Bestowing the freedom of the city on US President Barack Obama and First Lady Michelle Obama will further boost Cape Town’s international image, says mayor Patricia de Lille.
A proposal to bestow the honour on the Obamas goes before the council’s rules committee on Tuesday.
The official opposition in the council objected to the proposal when the news was made known and Cape Argus readers responded negatively, typically asking what the Obamas had done to deserve receiving the accolade.
Making the announcement on Monday, De Lille said: “What the Obamas display and what they have brought to this world is hope.
“In recognition of their inspirational example and proof that every obstacle can be overcome, I have proposed that the rules committee recommends to the council that the City of Cape Town awards the freedom of the city to the President of the United States of America, Barack Obama, and the First Lady of the United States of America, Michelle Obama.”
The multiparty rules committee was to discuss the proposal this morning and make recommendations to the council for adoption through a vote on May 28.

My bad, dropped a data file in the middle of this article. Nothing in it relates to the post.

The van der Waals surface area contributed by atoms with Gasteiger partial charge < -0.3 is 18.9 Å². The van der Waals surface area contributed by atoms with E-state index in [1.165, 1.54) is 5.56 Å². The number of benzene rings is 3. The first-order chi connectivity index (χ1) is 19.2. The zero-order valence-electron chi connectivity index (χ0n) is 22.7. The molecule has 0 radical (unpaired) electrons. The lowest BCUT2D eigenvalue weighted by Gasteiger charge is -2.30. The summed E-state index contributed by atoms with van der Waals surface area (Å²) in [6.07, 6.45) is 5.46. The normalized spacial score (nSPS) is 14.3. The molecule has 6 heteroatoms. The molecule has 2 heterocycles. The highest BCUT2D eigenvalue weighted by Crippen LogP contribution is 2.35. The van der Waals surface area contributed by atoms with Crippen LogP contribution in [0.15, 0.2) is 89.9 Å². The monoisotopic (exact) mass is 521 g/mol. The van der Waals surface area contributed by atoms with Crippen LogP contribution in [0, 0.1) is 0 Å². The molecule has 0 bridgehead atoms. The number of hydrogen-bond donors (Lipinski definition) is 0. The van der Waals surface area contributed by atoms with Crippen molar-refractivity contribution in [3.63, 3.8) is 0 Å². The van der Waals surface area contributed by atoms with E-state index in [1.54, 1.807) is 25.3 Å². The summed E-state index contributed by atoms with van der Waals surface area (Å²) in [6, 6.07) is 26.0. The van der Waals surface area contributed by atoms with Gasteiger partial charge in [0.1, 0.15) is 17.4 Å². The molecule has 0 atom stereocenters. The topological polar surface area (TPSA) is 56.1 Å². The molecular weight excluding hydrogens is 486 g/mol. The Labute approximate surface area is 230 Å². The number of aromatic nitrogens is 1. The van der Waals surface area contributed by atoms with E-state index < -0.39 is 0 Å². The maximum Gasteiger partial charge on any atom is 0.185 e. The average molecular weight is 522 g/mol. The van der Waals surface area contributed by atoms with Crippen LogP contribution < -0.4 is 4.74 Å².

De Lille said the city had already informed the Obamas and that the White House had confirmed in writing that the president and the first lady were thrilled and would accept the award.
She said bestowing the award on the Obamas would also boost the city’s international image.
Tony Ehrenreich, leader of the opposition ANC in council and Cosatu provincial secretary, slammed De Lille for making the announcement a day before the matter went before the city’s rules committee.
“If the city wants to bestow a big award like this on anyone, it has to be discussed with all parties in council before it is communicated publicly,” Ehrenreich said. “We cannot condone the way in which the announcement was made. It was a PR gimmick. I believe Capetonians also need to have a say in who is granted the freedom of the city. There was no consultation.”
Ehrenreich said he had no problem with bestowing the city’s highest award on the Obamas, but felt that the correct processes were not followed.
“I will write to unions in the States to ask them to speak to Obama about what is happening in Cape Town. Before he accepts the award, Obama must get the mayor to deal with racism and racial issues in the city and the problems facing thousands in Sir Lowry’s Pass Village and other parts of the city,” he said.
De Lille hit back, saying: “That’s a typical preposterous reaction (by Ehrenreich).”
The mayor can make a proposal for any “person of distinction” to receive the award.
Should the council approve the proposal, city officials and White House staff will arrange whether the Obamas will receive the award in Cape Town or whether a ceremony would be held in Washington.
Some Cape Argus readers have tweeted their indignation.
@dreamworkerZA tweeted: “Pathetic. There r more deserving S Africans”, while another said “Pure PR exercise”. At the other extreme, @Alettaha tweeted: “Awesome.”
Living freemen of the city include former president Nelson Mandela, Archbishop Emeritus Desmond Tutu and former UWC vice-chancellor Richard van der Ross.